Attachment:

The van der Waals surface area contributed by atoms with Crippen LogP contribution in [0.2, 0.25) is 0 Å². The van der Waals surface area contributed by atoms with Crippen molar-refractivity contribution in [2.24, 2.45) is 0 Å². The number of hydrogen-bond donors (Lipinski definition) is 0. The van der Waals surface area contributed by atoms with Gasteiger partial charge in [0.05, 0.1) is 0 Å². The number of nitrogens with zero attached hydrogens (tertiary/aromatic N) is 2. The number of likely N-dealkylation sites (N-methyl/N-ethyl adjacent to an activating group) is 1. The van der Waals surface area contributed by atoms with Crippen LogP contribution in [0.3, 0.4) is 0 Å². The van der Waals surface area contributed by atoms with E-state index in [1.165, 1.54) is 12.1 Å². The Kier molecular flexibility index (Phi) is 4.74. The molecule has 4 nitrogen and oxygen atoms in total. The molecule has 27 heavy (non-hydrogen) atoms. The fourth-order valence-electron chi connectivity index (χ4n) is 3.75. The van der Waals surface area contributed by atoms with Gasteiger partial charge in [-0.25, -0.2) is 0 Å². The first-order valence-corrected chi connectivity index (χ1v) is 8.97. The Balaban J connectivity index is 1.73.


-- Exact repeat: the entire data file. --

The van der Waals surface area contributed by atoms with Crippen LogP contribution in [0.2, 0.25) is 0 Å². The van der Waals surface area contributed by atoms with Crippen molar-refractivity contribution in [2.24, 2.45) is 0 Å². The number of hydrogen-bond donors (Lipinski definition) is 0. The van der Waals surface area contributed by atoms with Gasteiger partial charge in [0.05, 0.1) is 0 Å². The number of nitrogens with zero attached hydrogens (tertiary/aromatic N) is 2. The number of likely N-dealkylation sites (N-methyl/N-ethyl adjacent to an activating group) is 1. The van der Waals surface area contributed by atoms with Crippen LogP contribution in [0.3, 0.4) is 0 Å². The van der Waals surface area contributed by atoms with E-state index in [1.165, 1.54) is 12.1 Å². The Kier molecular flexibility index (Phi) is 4.74. The molecule has 4 nitrogen and oxygen atoms in total. The molecule has 27 heavy (non-hydrogen) atoms. The fourth-order valence-electron chi connectivity index (χ4n) is 3.75. The van der Waals surface area contributed by atoms with Gasteiger partial charge in [-0.25, -0.2) is 0 Å². The first-order valence-corrected chi connectivity index (χ1v) is 8.97. The Balaban J connectivity index is 1.73.